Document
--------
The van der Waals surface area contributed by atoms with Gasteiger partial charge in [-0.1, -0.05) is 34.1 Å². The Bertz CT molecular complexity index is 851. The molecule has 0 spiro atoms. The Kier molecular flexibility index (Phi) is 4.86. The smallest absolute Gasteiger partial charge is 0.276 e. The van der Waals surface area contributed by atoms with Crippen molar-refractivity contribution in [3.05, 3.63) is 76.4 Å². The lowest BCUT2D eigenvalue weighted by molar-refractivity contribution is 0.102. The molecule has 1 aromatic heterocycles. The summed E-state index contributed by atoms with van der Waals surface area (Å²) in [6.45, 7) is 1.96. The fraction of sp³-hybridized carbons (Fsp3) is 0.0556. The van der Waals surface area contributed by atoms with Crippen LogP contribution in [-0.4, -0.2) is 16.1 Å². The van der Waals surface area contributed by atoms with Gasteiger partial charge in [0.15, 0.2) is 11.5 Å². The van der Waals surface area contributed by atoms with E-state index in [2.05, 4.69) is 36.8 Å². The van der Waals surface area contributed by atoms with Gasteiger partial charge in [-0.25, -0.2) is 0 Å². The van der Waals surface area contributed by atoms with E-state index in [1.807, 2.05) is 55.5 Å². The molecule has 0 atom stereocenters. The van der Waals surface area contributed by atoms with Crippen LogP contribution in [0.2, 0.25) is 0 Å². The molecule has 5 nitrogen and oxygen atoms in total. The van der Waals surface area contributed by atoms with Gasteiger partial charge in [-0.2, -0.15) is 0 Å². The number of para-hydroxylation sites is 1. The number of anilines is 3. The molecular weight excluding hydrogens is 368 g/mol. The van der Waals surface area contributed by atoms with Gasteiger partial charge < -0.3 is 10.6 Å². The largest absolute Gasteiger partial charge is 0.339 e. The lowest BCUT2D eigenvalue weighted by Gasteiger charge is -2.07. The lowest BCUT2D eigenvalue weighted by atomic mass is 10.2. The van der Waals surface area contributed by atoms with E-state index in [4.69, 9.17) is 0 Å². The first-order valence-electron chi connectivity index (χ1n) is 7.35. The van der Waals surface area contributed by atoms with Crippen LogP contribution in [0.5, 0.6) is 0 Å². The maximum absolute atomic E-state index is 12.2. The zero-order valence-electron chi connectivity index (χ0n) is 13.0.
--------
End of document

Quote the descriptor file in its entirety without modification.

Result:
The van der Waals surface area contributed by atoms with Gasteiger partial charge in [-0.1, -0.05) is 34.1 Å². The Bertz CT molecular complexity index is 851. The molecule has 0 spiro atoms. The Kier molecular flexibility index (Phi) is 4.86. The smallest absolute Gasteiger partial charge is 0.276 e. The van der Waals surface area contributed by atoms with Crippen molar-refractivity contribution in [3.05, 3.63) is 76.4 Å². The lowest BCUT2D eigenvalue weighted by molar-refractivity contribution is 0.102. The molecule has 1 aromatic heterocycles. The summed E-state index contributed by atoms with van der Waals surface area (Å²) in [6.45, 7) is 1.96. The fraction of sp³-hybridized carbons (Fsp3) is 0.0556. The van der Waals surface area contributed by atoms with Crippen LogP contribution in [-0.4, -0.2) is 16.1 Å². The van der Waals surface area contributed by atoms with Gasteiger partial charge in [0.15, 0.2) is 11.5 Å². The van der Waals surface area contributed by atoms with E-state index in [2.05, 4.69) is 36.8 Å². The van der Waals surface area contributed by atoms with Gasteiger partial charge in [-0.25, -0.2) is 0 Å². The van der Waals surface area contributed by atoms with E-state index in [1.807, 2.05) is 55.5 Å². The molecule has 0 atom stereocenters. The van der Waals surface area contributed by atoms with Crippen LogP contribution in [0.2, 0.25) is 0 Å². The molecule has 5 nitrogen and oxygen atoms in total. The van der Waals surface area contributed by atoms with Gasteiger partial charge in [-0.2, -0.15) is 0 Å². The number of para-hydroxylation sites is 1. The number of anilines is 3. The molecular weight excluding hydrogens is 368 g/mol. The van der Waals surface area contributed by atoms with Gasteiger partial charge < -0.3 is 10.6 Å². The largest absolute Gasteiger partial charge is 0.339 e. The lowest BCUT2D eigenvalue weighted by Gasteiger charge is -2.07. The lowest BCUT2D eigenvalue weighted by atomic mass is 10.2. The van der Waals surface area contributed by atoms with E-state index in [4.69, 9.17) is 0 Å². The first-order valence-electron chi connectivity index (χ1n) is 7.35. The van der Waals surface area contributed by atoms with Crippen LogP contribution in [0.5, 0.6) is 0 Å². The maximum absolute atomic E-state index is 12.2. The zero-order valence-electron chi connectivity index (χ0n) is 13.0.